Picture Book Review: 'World on a String' by Larry Phifer

Jul 9, 2013

World on a String

by Larry Phifer

illustrated by Danny Popovici

StorytimeWorks, 2013

You have to actually touch the jacket cover of World on a String to fully appreciate the art. The title and the balloon are embossed on the page, slightly raised, shinier than the surrounding images, and smooth as stickers. Though this isn't designed to be a texture book, young children won't be able to resist running their fingers over the cover before it is even opened. The deeply color-saturated illustrations of Danny Popovici and the touching story by Larry Phifer will keep them and their parents entranced throughout.

Charlie finds a balloon in the forest, and it soon becomes his best friend. The boy and his balloon are inseparable until a storm comes along and the wind blows the balloon away. 

Charlie tries to grab it back, but it's too late, and he quickly moves from bewilderment, to fear for the balloon's well-being, to grief at his loss. But when he thinks back on the good times he shared with his friend, he imagines it shining in the sky like the moon, and falls asleep to dream of balloons holding up the sky like stars. 

On the whole, it's a beautiful story of love and loss. The illustrations appear to be paintings which feature bright lights and colors against a dark background. Charlie's face is large and round, reflecting the shape of his beloved balloon, and his eyes (and sometimes mouth) are the only features portrayed on his face, but they still manage to convey feeling. 

The language of the story is lyric and smooth up until the point where Charlie begins to dream of his balloon becoming a star, at which point the phrasing becomes awkward and rhymes falter. The illustrations change character during the dream scene as well, taking on a brighter, almost otherworldly quality, that is somewhat jarring against the backdrop of the shadowed hues of the rest of the story. The dream scene itself seems superfluous, since Charlie has already imagined his balloon to be a moon shining in the night sky.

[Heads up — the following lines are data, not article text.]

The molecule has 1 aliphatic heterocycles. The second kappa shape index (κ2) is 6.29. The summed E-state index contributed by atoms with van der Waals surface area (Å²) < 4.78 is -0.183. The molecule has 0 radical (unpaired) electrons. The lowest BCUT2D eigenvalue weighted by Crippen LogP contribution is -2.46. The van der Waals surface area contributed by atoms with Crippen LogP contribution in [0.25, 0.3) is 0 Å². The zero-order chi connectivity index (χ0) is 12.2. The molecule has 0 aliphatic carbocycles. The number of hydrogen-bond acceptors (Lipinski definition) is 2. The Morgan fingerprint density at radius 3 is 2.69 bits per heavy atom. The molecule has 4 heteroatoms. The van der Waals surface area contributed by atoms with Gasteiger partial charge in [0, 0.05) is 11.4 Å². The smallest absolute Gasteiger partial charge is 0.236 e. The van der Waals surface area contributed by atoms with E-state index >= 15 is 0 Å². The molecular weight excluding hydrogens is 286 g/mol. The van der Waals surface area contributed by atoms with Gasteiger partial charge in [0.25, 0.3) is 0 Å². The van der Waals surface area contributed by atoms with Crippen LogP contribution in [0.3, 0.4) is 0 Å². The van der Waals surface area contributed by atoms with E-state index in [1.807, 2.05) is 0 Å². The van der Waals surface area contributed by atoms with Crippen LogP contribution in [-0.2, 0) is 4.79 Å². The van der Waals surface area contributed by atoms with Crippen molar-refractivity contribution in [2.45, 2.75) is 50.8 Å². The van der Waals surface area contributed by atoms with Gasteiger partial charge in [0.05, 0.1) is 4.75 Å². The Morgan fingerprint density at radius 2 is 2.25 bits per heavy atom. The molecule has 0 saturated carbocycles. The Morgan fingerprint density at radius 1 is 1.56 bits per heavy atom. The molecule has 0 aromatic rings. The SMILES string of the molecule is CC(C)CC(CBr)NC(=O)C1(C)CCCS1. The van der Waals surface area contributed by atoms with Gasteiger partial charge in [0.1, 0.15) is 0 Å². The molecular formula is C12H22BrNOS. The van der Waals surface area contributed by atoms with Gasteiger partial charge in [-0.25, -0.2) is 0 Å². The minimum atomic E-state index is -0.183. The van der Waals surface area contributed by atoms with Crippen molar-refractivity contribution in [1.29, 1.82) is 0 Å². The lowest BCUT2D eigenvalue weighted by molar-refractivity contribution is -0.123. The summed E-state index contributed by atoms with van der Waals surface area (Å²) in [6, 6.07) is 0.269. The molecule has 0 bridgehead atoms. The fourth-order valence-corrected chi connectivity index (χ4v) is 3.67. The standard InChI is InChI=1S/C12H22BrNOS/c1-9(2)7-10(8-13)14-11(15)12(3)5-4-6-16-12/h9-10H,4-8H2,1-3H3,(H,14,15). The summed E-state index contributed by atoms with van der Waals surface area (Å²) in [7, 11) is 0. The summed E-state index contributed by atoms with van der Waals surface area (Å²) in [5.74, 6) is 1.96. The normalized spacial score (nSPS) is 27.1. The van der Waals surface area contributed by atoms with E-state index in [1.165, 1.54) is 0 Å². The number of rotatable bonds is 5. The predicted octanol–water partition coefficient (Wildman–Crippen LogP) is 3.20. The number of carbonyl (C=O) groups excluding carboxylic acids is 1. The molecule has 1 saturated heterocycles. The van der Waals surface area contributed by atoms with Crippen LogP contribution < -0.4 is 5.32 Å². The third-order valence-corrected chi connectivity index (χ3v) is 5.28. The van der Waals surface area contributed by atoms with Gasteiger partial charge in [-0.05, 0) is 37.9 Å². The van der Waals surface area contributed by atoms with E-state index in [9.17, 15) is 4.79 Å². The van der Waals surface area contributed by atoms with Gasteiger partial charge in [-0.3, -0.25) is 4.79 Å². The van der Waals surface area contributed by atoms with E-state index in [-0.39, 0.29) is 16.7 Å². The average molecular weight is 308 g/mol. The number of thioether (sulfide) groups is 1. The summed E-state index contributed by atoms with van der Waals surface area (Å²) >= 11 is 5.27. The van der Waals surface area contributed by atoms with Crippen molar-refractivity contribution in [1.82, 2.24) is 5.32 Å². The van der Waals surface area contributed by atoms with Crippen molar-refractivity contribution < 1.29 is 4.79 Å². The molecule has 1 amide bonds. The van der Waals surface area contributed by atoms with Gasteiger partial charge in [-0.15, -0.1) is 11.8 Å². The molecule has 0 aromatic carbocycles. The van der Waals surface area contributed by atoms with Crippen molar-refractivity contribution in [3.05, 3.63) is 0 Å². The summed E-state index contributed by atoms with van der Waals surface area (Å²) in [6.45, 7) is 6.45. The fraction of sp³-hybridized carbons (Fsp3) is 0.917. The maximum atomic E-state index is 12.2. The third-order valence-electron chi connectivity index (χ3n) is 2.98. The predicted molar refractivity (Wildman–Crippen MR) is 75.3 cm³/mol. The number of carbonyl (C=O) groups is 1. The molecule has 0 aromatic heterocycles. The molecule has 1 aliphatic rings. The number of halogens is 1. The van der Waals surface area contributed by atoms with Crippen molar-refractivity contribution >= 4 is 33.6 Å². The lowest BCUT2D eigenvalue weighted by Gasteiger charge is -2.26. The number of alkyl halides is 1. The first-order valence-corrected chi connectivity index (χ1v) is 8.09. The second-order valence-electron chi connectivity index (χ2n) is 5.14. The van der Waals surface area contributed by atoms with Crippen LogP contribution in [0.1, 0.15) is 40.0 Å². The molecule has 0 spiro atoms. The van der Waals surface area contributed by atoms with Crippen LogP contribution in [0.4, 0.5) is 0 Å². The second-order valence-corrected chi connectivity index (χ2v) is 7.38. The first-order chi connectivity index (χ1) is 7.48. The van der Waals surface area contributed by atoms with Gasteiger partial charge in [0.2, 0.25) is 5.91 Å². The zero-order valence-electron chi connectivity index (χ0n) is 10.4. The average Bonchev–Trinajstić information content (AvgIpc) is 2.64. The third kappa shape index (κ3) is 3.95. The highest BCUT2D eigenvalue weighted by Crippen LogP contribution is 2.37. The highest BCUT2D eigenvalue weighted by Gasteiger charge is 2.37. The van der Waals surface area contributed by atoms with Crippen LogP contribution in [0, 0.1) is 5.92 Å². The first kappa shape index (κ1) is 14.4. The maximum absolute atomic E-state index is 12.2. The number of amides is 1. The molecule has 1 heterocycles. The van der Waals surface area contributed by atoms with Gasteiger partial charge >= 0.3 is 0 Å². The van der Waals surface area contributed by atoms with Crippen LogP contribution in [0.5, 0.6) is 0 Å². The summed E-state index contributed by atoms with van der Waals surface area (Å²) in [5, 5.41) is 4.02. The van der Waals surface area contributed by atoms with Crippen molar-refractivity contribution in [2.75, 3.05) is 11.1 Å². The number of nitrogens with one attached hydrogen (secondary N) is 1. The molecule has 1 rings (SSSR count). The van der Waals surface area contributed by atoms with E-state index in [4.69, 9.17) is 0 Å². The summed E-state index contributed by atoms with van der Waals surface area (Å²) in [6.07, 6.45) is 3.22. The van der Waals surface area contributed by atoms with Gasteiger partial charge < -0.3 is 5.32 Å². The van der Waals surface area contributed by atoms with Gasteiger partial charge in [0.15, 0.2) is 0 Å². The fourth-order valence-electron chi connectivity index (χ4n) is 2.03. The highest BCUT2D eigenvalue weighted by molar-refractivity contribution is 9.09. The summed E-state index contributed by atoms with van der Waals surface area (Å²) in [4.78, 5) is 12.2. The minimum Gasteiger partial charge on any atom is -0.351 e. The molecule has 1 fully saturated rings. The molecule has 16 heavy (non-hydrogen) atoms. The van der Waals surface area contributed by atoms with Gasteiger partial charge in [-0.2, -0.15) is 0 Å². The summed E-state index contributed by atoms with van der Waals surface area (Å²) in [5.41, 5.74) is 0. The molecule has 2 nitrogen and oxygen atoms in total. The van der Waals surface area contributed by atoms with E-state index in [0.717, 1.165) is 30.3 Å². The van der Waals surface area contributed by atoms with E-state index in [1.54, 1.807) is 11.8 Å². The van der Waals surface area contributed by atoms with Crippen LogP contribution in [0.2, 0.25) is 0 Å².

Aside from those three pages (which children will likely overlook), World on a String offers a poignant and compelling depiction of a child learning to survive the loss of a love - a lesson that will be relevant to any reader, regardless of age.


Larry Phifer wrote World on a String because he lost something very special. He lives with his wife and four crazy dogs in El Paso, Texas. 

Danny Popovici is an artist living in Portland, Oregon. His girlfriend, Hayley, and their wild Australian Shepherd, Ollie, inspire him to create beautiful things. 


Renée Vaillancourt McGrath has worked at Montana Public Radio as a program host since 2002. Her background is in librarianship and she currently works as a freelance editor, blogger, and website developer. Check out more of her book reviews at